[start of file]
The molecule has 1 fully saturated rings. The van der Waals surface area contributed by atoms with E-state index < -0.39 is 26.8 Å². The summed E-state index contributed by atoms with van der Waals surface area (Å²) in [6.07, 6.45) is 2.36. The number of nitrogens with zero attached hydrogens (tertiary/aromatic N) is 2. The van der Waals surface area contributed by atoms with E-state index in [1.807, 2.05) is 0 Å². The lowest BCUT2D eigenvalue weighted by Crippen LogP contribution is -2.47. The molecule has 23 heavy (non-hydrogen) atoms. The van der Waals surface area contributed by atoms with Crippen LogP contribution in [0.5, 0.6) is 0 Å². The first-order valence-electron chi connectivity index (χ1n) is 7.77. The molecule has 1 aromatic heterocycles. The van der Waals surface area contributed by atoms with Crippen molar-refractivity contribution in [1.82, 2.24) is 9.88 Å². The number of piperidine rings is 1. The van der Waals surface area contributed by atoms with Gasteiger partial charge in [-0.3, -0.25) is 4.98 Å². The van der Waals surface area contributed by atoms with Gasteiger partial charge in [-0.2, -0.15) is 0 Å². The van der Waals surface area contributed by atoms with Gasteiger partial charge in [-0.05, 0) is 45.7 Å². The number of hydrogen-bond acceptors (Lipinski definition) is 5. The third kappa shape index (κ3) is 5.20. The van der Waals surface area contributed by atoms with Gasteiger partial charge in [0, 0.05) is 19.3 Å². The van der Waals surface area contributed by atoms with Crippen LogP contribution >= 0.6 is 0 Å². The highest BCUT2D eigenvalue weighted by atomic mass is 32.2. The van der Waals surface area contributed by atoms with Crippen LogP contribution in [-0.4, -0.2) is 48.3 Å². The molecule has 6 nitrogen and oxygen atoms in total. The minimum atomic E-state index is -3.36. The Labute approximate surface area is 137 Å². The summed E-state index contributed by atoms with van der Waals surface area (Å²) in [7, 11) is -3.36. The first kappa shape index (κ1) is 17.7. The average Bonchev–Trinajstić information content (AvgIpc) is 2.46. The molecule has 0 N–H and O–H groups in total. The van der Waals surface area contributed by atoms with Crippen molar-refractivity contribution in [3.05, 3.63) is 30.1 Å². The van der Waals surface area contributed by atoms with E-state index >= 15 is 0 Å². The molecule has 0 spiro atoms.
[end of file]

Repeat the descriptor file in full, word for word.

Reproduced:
The molecule has 1 fully saturated rings. The van der Waals surface area contributed by atoms with E-state index < -0.39 is 26.8 Å². The summed E-state index contributed by atoms with van der Waals surface area (Å²) in [6.07, 6.45) is 2.36. The number of nitrogens with zero attached hydrogens (tertiary/aromatic N) is 2. The van der Waals surface area contributed by atoms with E-state index in [1.807, 2.05) is 0 Å². The lowest BCUT2D eigenvalue weighted by Crippen LogP contribution is -2.47. The molecule has 23 heavy (non-hydrogen) atoms. The van der Waals surface area contributed by atoms with Crippen LogP contribution in [0.5, 0.6) is 0 Å². The first-order valence-electron chi connectivity index (χ1n) is 7.77. The molecule has 1 aromatic heterocycles. The van der Waals surface area contributed by atoms with Crippen molar-refractivity contribution in [1.82, 2.24) is 9.88 Å². The number of piperidine rings is 1. The van der Waals surface area contributed by atoms with Gasteiger partial charge in [-0.3, -0.25) is 4.98 Å². The van der Waals surface area contributed by atoms with Gasteiger partial charge in [-0.2, -0.15) is 0 Å². The van der Waals surface area contributed by atoms with Gasteiger partial charge in [-0.05, 0) is 45.7 Å². The number of hydrogen-bond acceptors (Lipinski definition) is 5. The third kappa shape index (κ3) is 5.20. The van der Waals surface area contributed by atoms with Gasteiger partial charge in [0, 0.05) is 19.3 Å². The van der Waals surface area contributed by atoms with Crippen LogP contribution >= 0.6 is 0 Å². The highest BCUT2D eigenvalue weighted by atomic mass is 32.2. The van der Waals surface area contributed by atoms with Crippen LogP contribution in [-0.4, -0.2) is 48.3 Å². The molecule has 6 nitrogen and oxygen atoms in total. The minimum atomic E-state index is -3.36. The Labute approximate surface area is 137 Å². The summed E-state index contributed by atoms with van der Waals surface area (Å²) in [7, 11) is -3.36. The first kappa shape index (κ1) is 17.7. The average Bonchev–Trinajstić information content (AvgIpc) is 2.46. The molecule has 0 N–H and O–H groups in total. The van der Waals surface area contributed by atoms with Crippen molar-refractivity contribution in [3.05, 3.63) is 30.1 Å². The van der Waals surface area contributed by atoms with E-state index >= 15 is 0 Å². The molecule has 0 spiro atoms.